So, where was the crime?

I didn’t know. And if I reported him to the insurance company or the Regional Council, I’d bet they wouldn’t, either. There weren’t any human-based laws about refusing to use one’s healing ability and there weren’t a whole lot of laws on the Were side about stealing from human companies, either.

The one about not shitting where you eat was apparently more of a guideline, no matter what species you were.


My original thought when I was pre-plotting (stop laughing—it does happen . . . once in a while) was to weave this case into the main storyline, because the motivations of the injured guy reflect everyone else’s.

If the main story takes over, as it’s threatening to do, I’ll make this bit part of a short story, maybe.

Meanwhile, it’s been good for ramping up my Nanoutput and for sussing out some of the legal whimsicalities of this world I’m trying to piece together.

I’ll try to visit everyone today, but if I’m a little late, please forgive me.  I have a wordmeter to feed!

Random Thursday: Random Accomplishments of Accomplished Accomplishing

Random Thursday (ˈrandəm ˈTHərzdā): the day on which Sarah plunks down all the odd bits and pieces she’s been sent by friends or has otherwise stumbled upon this week in an effort to avoid writing a real post, the assembly of which usually ends up taking twice as much time as sitting down and creating actual content.

Nanonanonanonanonanonanonanonanonanonanonanonanonanonanonanonanonanonano . . .

Crap, that’s only one word.

Have a look at other people’s accomplishments (and one of mine in there, somewhere).



Fiber artist Toshiko Horiuchi creates large, colorful, interactive installations and play environments out of yarn-based textiles.

In other words,
she crochets them.

By hand.

horiuchi Crochet Ground

It’s like the spiderwebs of Wonderland . . .


Such a Time Saver!

(Thanks, honey!  Um . . . you don’t do this, do you? ‘Cause I noticed we’re out of hard root beer again?)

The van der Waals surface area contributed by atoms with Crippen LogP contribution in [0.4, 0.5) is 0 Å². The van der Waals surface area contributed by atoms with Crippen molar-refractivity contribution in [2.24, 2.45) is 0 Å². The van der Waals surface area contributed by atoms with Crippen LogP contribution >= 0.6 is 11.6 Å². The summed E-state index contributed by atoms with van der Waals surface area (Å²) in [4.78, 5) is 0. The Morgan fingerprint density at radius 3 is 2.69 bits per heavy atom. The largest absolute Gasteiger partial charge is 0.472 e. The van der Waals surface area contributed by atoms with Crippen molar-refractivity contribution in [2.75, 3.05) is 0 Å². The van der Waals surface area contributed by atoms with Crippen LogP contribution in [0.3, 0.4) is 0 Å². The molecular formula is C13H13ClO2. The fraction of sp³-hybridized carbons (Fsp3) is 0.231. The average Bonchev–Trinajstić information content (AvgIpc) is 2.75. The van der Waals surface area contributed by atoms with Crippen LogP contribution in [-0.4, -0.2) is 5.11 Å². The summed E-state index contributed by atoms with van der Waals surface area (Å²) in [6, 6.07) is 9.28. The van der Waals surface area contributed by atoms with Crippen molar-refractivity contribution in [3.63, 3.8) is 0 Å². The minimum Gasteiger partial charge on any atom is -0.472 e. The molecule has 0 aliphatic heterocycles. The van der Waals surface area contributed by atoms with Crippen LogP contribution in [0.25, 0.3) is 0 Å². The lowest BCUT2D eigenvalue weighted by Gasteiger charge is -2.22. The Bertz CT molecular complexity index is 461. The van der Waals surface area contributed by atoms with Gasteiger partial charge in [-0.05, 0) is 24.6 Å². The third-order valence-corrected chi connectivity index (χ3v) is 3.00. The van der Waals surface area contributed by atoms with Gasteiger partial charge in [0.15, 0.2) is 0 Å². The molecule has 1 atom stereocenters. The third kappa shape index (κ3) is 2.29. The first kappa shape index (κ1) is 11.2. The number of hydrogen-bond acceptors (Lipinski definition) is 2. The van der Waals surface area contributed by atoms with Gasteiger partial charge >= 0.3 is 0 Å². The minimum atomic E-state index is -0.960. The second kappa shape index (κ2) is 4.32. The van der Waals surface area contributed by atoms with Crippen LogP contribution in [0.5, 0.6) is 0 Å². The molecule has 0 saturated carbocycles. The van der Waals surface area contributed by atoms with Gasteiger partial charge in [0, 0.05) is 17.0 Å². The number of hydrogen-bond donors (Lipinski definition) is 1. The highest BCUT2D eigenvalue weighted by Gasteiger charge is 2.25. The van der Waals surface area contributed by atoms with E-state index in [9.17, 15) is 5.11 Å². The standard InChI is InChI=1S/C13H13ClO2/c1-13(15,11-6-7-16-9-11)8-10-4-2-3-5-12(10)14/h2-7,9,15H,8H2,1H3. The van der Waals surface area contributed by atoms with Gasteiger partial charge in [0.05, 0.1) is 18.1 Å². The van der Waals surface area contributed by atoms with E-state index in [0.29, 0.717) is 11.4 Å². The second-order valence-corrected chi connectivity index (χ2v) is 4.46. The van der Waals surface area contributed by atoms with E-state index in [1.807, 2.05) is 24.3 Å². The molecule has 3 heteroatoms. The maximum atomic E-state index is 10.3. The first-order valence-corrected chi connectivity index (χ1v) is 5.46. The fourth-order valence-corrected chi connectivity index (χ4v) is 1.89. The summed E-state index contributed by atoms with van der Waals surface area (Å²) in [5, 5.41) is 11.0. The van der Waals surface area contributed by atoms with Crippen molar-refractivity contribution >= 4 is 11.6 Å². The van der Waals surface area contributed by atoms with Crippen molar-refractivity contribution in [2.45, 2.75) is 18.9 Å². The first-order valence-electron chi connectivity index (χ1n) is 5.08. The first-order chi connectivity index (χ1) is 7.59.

Nanopizza Zone

As part of my Nanowrimo output yesterday, I wrote a bit of dialogue spoken by a character that I can’t believe came out of my brain, except the thing is in my handwriting.

Then again, the POV character is a wereduck P.I., so I don’t have a lot of plausible deniability, here. . .

I investigated Joly’s Pizza personally, around lunchtime, and found Joly to be a dyed-in-the-metaphorical-wool Rhombeck supporter, for all he was human.

“He gave me my start-up money and got the health department off my back,” he said, busy scattering a double handful of dead crickets across a crust that had been spread with a greenish sauce I probably didn’t want to know more about.

The crickets looked good though.

“I figured I was making specialty pizzas for all my buddies, why not do it for a living?” he said.  “We can handle orders from carnivores, herbivores, insectivores, fruit-eaters,* even celiacs and those no-carb weirdos.  Some guy called up the other day and ordered for like twenty minutes, asking all these questions. Vegan ain’t a problem, I told him.  Organic ain’t a problem. Nut allergies ain’t a problem.  Raw food crusts ain’t a problem, if you don’t mind ordering a medium.  Dairy-free, gluten-free, garlic-free, low-salt—no problem.

“Then he asks for this tofu-pepperoni crap.  That, my friend, is a problem.” 

It’s also about 164 words.

I believe that’s what we call a priority shift.



It’s Infinite on Both Sides

And flippin’ hilarious, too.

Amazing UniverseClick to check out More Abstruse Goose!

(Thanks, Watson!  Is it still a Captain Obvious moment if your audience doesn’t get it?)


Whirled Beat II

Jonathan Carollo has a drum set.  But he doesn’t need one.

At all.

His father Dan  records Jonathan’s original compositions that can be purchased at Reverb!Nation.  If you buy them, a percentage (don’t know how much) of the money will go to the Half The Sky Foundation.

Pretty cool.

(Thanks, Dee!  You’re right—he’s giving the Piano Guys some competition!)


*Sure, you and I know it’s “frugivore”, because we just looked it up, but Joly wouldn’t and the MC wouldn’t care.